An Iowa datacenter project, codenamed “Project Mountain,” is a Microsoft facility that could help power the company’s cloud services, including Office 365 and Xbox. According to the Des Moines Register, the project in West Des Moines will create 24 full-time jobs and cost nearly $700 million.
Microsoft recently unveiled the next-generation Xbox One, due in November, and it’s clear that the gaming platform—which depends heavily on the cloud—will require quite a bit of backend IT infrastructure in order to satisfy the typically demanding gamer audience. Microsoft has stated it will dedicate 300,000 servers to powering cloud-connected players.
The new data center will rely on Microsoft’s Generation 4 Modular Data Center design, in which the whole datacenter is a set of containerized, self-contained units that can be added or subtracted easily to meet changes in demand for capacity without overbuilding the whole facility. The 40-foot metal containers are pre-wired for power and connectivity, rely on natural airflow for most of their cooling, and plug directly into a central backbone supplying both power and bandwidth, according to Fast Company.
Like its facilities in Chicago and Dublin, Project Mountain will be built on a “cloud-scale data center design”—a plan to deliver both high performance and high reliability that depends on software rather than redundant hardware to keep the facility online, according to David Gauthier, director of datacenter architecture and design at Microsoft.
“As the emerging generation of cloud providers and software developers more readily embrace the fact that hardware fails, service availability is increasingly being engineered at the software platform and application level instead of focusing on reliable hardware,” Gauthier wrote in a February blog explaining the approach.
The approach boils down to treating the datacenter like a cloud in its own right, complete with integrated hardware, storage and networking systems that can dynamically adjust to deal with traffic spikes or hardware failures. “It is much easier and faster to simulate or make changes in software than physical hardware,” Gauthier wrote. “The telemetry and tools available today to debug software are significantly more advanced than even the best data center commissioning program or standard operating procedure. Software error handling routines can resolve an issue far faster than a human with a crash cart.”
The upshot for users (if everything works the way it should) is a facility able to consistently deliver high performance without unmanageable costs to the provider. But Microsoft is far from the only vendor relying on automation, intelligent infrastructure-management software or virtualization to manage and optimize datacenters—most major cloud providers are buying or building some version of the same thing.
Cloud-service reliability won’t make or break the success of Xbox One, the version of Microsoft’s game console due to be delivered in November. When Microsoft first announced the console, it suggested that the hardware would need to “check in” with Microsoft at least once every 24 hours; in addition, the company said it would keep a central database and authorization service with databases of games and consoles—and that games played on different machines would be de-authenticated.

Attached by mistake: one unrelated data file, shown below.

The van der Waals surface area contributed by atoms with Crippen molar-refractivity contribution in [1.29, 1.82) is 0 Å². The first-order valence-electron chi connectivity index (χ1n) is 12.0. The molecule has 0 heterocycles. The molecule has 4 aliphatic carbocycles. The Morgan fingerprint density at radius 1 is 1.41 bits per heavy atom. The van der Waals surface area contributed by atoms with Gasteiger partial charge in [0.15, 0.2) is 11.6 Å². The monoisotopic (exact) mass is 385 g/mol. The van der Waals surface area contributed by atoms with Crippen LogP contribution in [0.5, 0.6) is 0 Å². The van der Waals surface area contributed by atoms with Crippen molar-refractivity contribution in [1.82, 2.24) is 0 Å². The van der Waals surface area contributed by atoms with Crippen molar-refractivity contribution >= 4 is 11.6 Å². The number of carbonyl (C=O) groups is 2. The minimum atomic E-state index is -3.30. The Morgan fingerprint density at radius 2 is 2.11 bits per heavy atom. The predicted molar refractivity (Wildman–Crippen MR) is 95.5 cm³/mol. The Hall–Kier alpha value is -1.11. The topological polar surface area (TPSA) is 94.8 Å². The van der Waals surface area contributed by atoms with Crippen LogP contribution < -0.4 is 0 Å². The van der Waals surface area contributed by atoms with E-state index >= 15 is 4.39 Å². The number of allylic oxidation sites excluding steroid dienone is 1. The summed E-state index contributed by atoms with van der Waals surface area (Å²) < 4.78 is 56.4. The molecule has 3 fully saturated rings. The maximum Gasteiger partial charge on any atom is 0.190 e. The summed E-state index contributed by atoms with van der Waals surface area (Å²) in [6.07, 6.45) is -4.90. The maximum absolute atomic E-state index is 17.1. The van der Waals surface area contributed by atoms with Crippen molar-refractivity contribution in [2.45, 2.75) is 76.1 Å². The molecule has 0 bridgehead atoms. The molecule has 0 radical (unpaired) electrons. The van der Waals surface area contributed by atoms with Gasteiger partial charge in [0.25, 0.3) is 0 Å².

The intent was to expand Xbox One’s abilities via connections to the Internet and specific cloud services, not to shackle users with unreasonable DRM, Microsoft VP Phil Harrison told gaming site Kotaku. But Xbox users freaked, to put it mildly, and Microsoft reversed its policies.
In addition to features such as chat or video connections for the Xbox Kinect feature, Xbox Live will try to improve game performance by taking over some of the less time-sensitive graphics calculations. That workload, which Microsoft calls “latency-insensitive computation,” mainly covers rendition of the portions of onscreen images that don’t have to be updated dozens of times per second to keep game-play lively and in sync with the game’s controllers, Matt Booty, Microsoft GM of Redmond Game Studios and Platforms told Ars Technica in May. Having plenty of processing power within the cloud, rather than on thousands of individual game consoles semi-consolidated for massed group play, also gives third-party game developers a better networked platform for their games.
Even more important to game providers, the automation that Microsoft datacenter managers will use to help run their own operating systems are also available to third-party software developers to help automate or optimize installs—and to provide AI or other capabilities to improve game lay by customizing application performance and functions to match the user’s abilities, Jon Shiring, engineer of the upcoming game “Titanfall,” told Forbes.
“That has allowed us to push the boundaries in online multiplayer,” he added. “Over time I expect that we’ll be using these servers to do a lot more than just dedicated [application platforms]. This is something that’s going to let us drive all sorts of new ideas in online games for years to come.”
Hosting third-party games as well as its own apps and administrative tools would tax even the biggest datacenter. That may be why Microsoft is already talking with Iowa officials about $300 million worth of expansion and improvements to the $700 million datacenter.
It won’t be obvious until November whether one datacenter can compensate for any of the possible problems or complaints following the update of a popular console. It is clear from Microsoft’s recent experience that there are a lot of things that go into the success or failure of a game system, and not all of them have to do with capacity.
Image: Respawn Entertainment